When the Pentagon’s inspector general makes recommendations to DoD officials as part of its audit and oversight work, the department’s leadership usually agrees with them. Whether or not they’re actually implemented is another matter.
It’s increasingly the case that they’re not — at least not in a timely fashion, according to statistics the IG published as part of its annual compendium of open recommendations. Perhaps most notably, the number of open recommendations that have been awaiting attention for at least five years more than doubled between 2019 and 2020: from 80 to 170.
“Within the first two years of us issuing a recommendation, the department has actually done a good job of implementing the recommendation. But after the two year mark, the progress does slow. And the number of aged recommendations that are over five years old is growing at an increasing pace,” Troy Meyer, the principal assistant inspector general for audit said in an interview for Federal News Network’s On DoD. “And that 170 number has tripled since we first started tracking recommendations over five years old in 2018. So that tells us more attention needs to be paid on the part of the department on those older recommendations.”
The overall number of open recommendations grew as well, from 1,581 last year to 1,602 this year. So did the recommendations the OIG has designated as “high priority,” from 30 in 2019 to 35 in 2020. And 21 recommendations that were on the high priority list last year are still unresolved.
For example, three of the high priority open recommendations are meant to protect DoD from price gouging by sole-source spare parts suppliers, an issue the OIG brought to light most recently in a 2019 report on the department’s overpayments to TransDigm group. Four others deal with ongoing issues related to how Lockheed Martin manages and tracks government-owned property in the F-35 program.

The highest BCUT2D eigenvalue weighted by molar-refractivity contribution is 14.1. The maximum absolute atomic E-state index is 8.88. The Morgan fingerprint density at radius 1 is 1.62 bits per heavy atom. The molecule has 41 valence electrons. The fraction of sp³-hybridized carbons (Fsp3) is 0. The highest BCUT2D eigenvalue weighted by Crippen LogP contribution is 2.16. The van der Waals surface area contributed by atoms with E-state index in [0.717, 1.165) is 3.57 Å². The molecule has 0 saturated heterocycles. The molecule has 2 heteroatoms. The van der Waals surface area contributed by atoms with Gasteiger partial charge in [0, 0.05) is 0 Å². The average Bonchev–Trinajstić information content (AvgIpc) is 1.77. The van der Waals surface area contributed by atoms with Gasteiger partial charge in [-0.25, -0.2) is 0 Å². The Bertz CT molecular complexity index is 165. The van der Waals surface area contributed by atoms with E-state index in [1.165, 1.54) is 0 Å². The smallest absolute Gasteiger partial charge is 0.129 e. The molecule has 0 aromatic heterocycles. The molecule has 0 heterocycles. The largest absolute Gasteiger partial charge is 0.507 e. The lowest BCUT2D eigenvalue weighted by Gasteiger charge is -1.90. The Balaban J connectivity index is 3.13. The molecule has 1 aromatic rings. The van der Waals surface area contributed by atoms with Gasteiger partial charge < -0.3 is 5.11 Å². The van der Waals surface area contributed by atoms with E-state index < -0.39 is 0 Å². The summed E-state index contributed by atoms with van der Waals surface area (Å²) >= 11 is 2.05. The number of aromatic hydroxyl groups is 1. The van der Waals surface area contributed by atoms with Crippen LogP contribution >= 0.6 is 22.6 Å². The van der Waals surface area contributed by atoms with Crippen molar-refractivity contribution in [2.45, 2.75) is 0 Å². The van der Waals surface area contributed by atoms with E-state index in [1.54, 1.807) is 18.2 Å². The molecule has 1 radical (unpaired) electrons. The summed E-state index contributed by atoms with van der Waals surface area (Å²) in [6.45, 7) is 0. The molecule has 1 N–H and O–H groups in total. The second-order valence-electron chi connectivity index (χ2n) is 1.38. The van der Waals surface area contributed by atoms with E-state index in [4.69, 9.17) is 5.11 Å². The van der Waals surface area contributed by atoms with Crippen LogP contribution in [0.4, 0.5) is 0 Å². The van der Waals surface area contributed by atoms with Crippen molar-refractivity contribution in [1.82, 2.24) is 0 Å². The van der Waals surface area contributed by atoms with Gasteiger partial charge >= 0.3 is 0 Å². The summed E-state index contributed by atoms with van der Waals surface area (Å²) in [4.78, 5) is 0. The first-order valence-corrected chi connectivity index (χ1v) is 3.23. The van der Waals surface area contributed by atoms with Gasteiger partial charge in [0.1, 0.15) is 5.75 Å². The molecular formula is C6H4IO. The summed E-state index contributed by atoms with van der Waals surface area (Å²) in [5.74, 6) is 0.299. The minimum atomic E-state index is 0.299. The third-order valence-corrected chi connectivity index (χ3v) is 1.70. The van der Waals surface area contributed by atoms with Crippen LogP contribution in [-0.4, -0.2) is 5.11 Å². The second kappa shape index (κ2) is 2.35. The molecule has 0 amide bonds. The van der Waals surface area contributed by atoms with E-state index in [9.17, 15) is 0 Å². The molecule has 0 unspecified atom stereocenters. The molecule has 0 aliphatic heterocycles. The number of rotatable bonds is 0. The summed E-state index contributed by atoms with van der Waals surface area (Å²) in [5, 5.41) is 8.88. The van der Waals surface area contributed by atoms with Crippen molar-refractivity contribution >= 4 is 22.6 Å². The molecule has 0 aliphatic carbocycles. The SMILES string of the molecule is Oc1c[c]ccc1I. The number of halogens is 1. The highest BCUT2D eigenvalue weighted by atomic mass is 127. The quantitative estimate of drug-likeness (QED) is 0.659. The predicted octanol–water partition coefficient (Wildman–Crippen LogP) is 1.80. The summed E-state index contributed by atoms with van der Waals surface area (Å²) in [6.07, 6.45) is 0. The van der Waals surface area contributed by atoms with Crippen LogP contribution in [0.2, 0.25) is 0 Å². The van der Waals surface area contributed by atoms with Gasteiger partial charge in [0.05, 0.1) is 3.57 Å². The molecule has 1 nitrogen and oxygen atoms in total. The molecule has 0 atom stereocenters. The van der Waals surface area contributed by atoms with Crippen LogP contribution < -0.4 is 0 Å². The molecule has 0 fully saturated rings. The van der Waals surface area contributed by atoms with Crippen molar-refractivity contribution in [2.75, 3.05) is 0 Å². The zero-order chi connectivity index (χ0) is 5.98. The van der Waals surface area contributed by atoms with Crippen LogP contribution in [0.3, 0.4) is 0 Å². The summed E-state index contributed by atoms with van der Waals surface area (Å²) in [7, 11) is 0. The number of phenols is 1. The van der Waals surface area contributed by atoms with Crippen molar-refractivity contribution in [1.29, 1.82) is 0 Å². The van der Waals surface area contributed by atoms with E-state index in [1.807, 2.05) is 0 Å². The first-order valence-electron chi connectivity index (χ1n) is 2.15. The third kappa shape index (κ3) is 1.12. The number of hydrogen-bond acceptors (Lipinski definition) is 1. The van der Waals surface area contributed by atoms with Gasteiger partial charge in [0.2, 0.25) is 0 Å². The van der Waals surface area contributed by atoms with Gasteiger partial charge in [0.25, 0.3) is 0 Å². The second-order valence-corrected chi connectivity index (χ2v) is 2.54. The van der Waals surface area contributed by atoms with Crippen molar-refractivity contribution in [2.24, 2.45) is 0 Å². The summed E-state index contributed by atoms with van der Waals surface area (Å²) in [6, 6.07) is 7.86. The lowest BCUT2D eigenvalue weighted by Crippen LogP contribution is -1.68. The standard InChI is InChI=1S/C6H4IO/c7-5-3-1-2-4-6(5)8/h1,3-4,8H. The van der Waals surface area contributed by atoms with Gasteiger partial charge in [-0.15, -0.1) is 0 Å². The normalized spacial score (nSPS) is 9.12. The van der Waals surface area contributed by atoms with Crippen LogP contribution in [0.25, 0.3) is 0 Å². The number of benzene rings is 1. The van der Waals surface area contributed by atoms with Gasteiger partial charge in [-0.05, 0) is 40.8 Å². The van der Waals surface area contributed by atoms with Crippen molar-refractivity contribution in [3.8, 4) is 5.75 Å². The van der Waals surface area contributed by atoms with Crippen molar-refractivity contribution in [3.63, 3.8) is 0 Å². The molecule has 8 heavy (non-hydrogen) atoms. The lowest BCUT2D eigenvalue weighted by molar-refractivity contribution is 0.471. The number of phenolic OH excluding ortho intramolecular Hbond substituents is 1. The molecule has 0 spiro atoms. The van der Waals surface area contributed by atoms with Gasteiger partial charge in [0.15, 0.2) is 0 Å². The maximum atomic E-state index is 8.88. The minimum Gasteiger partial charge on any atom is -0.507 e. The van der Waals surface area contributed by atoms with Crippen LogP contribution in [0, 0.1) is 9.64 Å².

“We believe these are the recommendations that the department should focus on because of life and safety issues, or potential savings to the department,” Meyer said. “Just to give you another example, we did an audit in 2014 on billings and collection of funds for medical and dental services at military treatment facilities, and we identified over $73 million in charges that were more than 180 days old, that were delinquent and needed to be transferred to the Department of Treasury for collection. But the internal control deficiencies that we identified will continue and this number could grow if they’re not fixed.”
As part of the compendium, the OIG also tallies how much money DoD could be saving if it implemented all of the open recommendations. Last year, that figure was $4.8 billion. This year, it’s $6.5 billion.
To highlight the open recommendations — especially the high priority ones — OIG officials meet once per month with the staff of the DoD chief management officer to discuss corrective action plans. In turn, the CMO’s office is supposed to work with DoD components to press them on progress toward those corrective actions.
If that process doesn’t work, federal law also allows the OIG to raise an issue to the deputy secretary of Defense for a final, binding decision on whether the department is going to implement a recommendation or leave it unresolved. But Meyer said that process is rarely used.
“It hasn’t happened. There is a reluctance to raise issues to the deputy secretary, because we try to resolve issues at the lowest possible level,” he said “But they do get raised to various levels within the department up to the chief management officer level, and we do try to resolve a lot of those recommendations at that level.”